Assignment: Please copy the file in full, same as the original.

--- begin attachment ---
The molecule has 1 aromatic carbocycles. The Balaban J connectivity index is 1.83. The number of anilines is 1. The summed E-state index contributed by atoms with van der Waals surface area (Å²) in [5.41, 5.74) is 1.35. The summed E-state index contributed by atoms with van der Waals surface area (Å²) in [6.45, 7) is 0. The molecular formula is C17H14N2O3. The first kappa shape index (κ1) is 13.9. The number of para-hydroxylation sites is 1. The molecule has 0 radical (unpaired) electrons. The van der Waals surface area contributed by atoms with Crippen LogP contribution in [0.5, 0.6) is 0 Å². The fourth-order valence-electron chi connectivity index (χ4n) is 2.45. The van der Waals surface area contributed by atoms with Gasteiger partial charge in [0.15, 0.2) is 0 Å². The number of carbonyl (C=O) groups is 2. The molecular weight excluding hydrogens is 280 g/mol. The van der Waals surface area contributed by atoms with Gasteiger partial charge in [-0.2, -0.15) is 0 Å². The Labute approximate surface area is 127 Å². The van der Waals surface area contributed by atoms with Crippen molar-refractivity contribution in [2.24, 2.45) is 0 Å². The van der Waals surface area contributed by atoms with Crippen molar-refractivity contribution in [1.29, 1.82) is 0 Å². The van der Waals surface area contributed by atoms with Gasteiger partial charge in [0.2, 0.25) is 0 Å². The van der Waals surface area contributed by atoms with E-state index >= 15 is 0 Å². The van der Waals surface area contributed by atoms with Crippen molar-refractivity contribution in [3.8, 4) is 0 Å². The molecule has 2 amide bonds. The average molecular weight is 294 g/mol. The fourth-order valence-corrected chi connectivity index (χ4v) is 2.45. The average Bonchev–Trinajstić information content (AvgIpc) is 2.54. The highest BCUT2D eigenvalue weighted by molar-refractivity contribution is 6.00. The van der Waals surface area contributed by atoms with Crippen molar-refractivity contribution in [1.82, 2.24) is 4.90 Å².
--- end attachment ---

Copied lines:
The molecule has 1 aromatic carbocycles. The Balaban J connectivity index is 1.83. The number of anilines is 1. The summed E-state index contributed by atoms with van der Waals surface area (Å²) in [5.41, 5.74) is 1.35. The summed E-state index contributed by atoms with van der Waals surface area (Å²) in [6.45, 7) is 0. The molecular formula is C17H14N2O3. The first kappa shape index (κ1) is 13.9. The number of para-hydroxylation sites is 1. The molecule has 0 radical (unpaired) electrons. The van der Waals surface area contributed by atoms with Crippen LogP contribution in [0.5, 0.6) is 0 Å². The fourth-order valence-electron chi connectivity index (χ4n) is 2.45. The van der Waals surface area contributed by atoms with Gasteiger partial charge in [0.15, 0.2) is 0 Å². The number of carbonyl (C=O) groups is 2. The molecular weight excluding hydrogens is 280 g/mol. The van der Waals surface area contributed by atoms with Gasteiger partial charge in [-0.2, -0.15) is 0 Å². The Labute approximate surface area is 127 Å². The van der Waals surface area contributed by atoms with Crippen molar-refractivity contribution in [2.24, 2.45) is 0 Å². The van der Waals surface area contributed by atoms with Crippen molar-refractivity contribution in [1.29, 1.82) is 0 Å². The van der Waals surface area contributed by atoms with Gasteiger partial charge in [0.2, 0.25) is 0 Å². The van der Waals surface area contributed by atoms with E-state index >= 15 is 0 Å². The van der Waals surface area contributed by atoms with Crippen molar-refractivity contribution in [3.8, 4) is 0 Å². The molecule has 2 amide bonds. The average molecular weight is 294 g/mol. The fourth-order valence-corrected chi connectivity index (χ4v) is 2.45. The average Bonchev–Trinajstić information content (AvgIpc) is 2.54. The highest BCUT2D eigenvalue weighted by molar-refractivity contribution is 6.00. The van der Waals surface area contributed by atoms with Crippen molar-refractivity contribution in [1.82, 2.24) is 4.90 Å².